© 2007

The Welfare Of Cats

  • Irene Rochlitz
  • Written by experts from the UK, the USA and Switzerland

  • Focuses on the major issues affecting the welfare of domestic cats

  • Covers cat behaviour

  • Assesses welfare, human-cat relationship and feline behaviour problems, cat overpopulation and feral cats, the impact of housing, disease, nutrition and breeding on welfare


Part of the Animal Welfare book series (AWNS, volume 3)

Table of contents

  1. Front Matter
    Pages i-xxi
  2. Rachel A. Casey, John W. S. Bradshaw
    Pages 23-46
  3. Penny L. Bernstein
    Pages 47-89
  4. Sarah E. Heath
    Pages 91-118
  5. Philip H. Kass
    Pages 119-139
  6. Margaret R. Slater
    Pages 141-175
  7. Irene Rochlitz
    Pages 177-203
  8. Kit Sturgess
    Pages 205-225
  9. Kit Sturgess, Karyl J. Hurley
    Pages 227-257
  10. Andreas Steiger
    Pages 259-276
  11. Back Matter
    Pages 277-283

About this book


Animal welfare is attracting increasing interest worldwide, but particularly from those in developed countries, who now have the knowledge and resources to be able to offer the best management systems for their farm animals, as well as potentially being able to offer plentiful resources for companion, zoo and laboratory animals. The increased attention given to farm animal welfare in the West derives largely from the fact that the relentless pursuit of financial reward and efficiency has led to the development of intensive animal production systems, that challenge the conscience of many consumers in those countries. In developing countries human survival is still a daily uncertainty, so that provision for animal welfare has to be balanced against human welfare. Welfare is usually provided for only if it supports the output of the animal, be it food, work, clothing, sport or companionship. In reality, there are resources for all if they are properly husbanded in both developing and developed countries. The inequitable division of the world’s riches creates physical and psychological poverty for humans and animals alike in all sectors of the world. Livestock are the world’s biggest land user (FAO, 2002) and the population is increasing rapidly to meet the need of an expanding human population. Populations of farm animals managed by humans are therefore increasing worldwide, and there is the tendency to allocate fewer resources to each animal. Increased attention to welfare issues is just as evident for companion, laboratory, wild and zoo animals.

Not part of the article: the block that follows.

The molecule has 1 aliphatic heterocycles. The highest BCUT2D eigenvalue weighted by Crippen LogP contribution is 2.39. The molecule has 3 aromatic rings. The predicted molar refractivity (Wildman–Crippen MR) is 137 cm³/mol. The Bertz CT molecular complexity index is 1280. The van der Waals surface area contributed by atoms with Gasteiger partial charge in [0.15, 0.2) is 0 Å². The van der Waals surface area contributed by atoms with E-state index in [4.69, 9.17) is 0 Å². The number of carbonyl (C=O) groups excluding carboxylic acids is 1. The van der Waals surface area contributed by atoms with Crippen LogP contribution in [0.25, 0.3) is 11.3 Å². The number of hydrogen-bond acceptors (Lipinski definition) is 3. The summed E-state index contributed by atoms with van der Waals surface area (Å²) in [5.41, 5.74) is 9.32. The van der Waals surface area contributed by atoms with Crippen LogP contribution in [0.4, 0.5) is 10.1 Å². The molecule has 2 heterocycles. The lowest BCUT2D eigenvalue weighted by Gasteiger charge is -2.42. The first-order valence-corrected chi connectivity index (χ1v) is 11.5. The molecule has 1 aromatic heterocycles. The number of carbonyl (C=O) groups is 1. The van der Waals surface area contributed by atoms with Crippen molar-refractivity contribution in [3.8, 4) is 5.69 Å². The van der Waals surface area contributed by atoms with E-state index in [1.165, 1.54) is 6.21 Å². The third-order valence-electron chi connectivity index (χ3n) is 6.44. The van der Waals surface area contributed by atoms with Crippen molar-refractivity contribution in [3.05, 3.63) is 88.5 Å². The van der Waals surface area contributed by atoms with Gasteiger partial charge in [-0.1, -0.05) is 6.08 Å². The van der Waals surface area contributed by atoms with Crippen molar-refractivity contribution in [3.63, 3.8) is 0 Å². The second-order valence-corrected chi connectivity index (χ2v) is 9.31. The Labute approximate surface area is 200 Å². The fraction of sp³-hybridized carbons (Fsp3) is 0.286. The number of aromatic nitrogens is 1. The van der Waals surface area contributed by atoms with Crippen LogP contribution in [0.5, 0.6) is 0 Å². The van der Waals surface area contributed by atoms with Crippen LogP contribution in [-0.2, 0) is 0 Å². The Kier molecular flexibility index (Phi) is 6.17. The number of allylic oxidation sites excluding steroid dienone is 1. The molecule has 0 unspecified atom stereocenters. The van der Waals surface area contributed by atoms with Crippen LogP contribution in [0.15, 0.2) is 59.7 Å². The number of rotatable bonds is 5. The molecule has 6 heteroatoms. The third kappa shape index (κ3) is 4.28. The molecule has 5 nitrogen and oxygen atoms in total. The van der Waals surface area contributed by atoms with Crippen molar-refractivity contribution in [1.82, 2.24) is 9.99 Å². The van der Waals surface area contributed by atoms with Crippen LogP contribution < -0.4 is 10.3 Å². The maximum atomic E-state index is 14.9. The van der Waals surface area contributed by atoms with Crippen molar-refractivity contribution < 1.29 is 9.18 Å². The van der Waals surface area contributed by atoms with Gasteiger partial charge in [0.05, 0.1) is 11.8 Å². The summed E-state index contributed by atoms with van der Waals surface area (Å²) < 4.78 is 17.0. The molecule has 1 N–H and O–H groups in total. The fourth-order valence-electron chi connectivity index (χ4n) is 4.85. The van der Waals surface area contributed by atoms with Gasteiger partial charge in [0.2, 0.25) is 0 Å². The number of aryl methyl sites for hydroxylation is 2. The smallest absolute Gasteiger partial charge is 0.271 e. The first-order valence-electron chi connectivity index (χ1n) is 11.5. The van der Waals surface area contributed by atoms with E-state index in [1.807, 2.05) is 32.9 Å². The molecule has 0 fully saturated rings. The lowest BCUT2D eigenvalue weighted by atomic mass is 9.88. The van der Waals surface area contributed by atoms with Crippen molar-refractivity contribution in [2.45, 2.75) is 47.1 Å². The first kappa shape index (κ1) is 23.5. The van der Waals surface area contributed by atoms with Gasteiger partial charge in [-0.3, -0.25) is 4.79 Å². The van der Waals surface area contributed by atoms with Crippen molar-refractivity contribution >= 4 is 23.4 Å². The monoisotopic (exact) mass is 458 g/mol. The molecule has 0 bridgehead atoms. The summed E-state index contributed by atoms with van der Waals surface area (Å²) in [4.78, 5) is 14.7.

Rochlitz animal behavior cats development welfare

Editors and affiliations

  • Irene Rochlitz
    • 1
  1. 1.Animal Welfare and Human-animal Interactions Group, Department of Veterinary MedicineUniversity of CambridgeCambridgeUK

Bibliographic information


From the reviews:

"This is the third volume in the series Animal Welfare by Species, edited by Clive Phillips, and the first on a companion animal species. In her Foreword, editor Irene Rochlitz claims that this volume was written with researchers, animal welfare organizations and cat owners in mind, and it certainly will be useful to all of those and more. I would like to commend the editor and all of the contributors for producing an extremely readable, up-to-date review and interpretation of our current knowledge about domestic cats, and how it applies to all aspects of cat welfare in all situations in which they live and are housed. Without a doubt this book represents a significant contribution to the domestic cat literature, and as the first (and only) book on cat welfare, will find a wide audience amongst both professionals and lay persons alike." (Dennis C. Turner, Animal Behavior, Institute of Zoology, University of Zurich and Institute of applied Ethology and Animal Psychology, I.E.A.P., Switzerland)

"This is the third volume of a series that addresses animal welfare from a species perspective. … it will be of particular interest to veterinarians, cattery and shelter managers, anyone involved with cats used in research, and policymakers responsible for cat populations and their impacts on society and the environment." (Julie Levy, Quarterly Review of Biology, Vol. 82, June, 2007)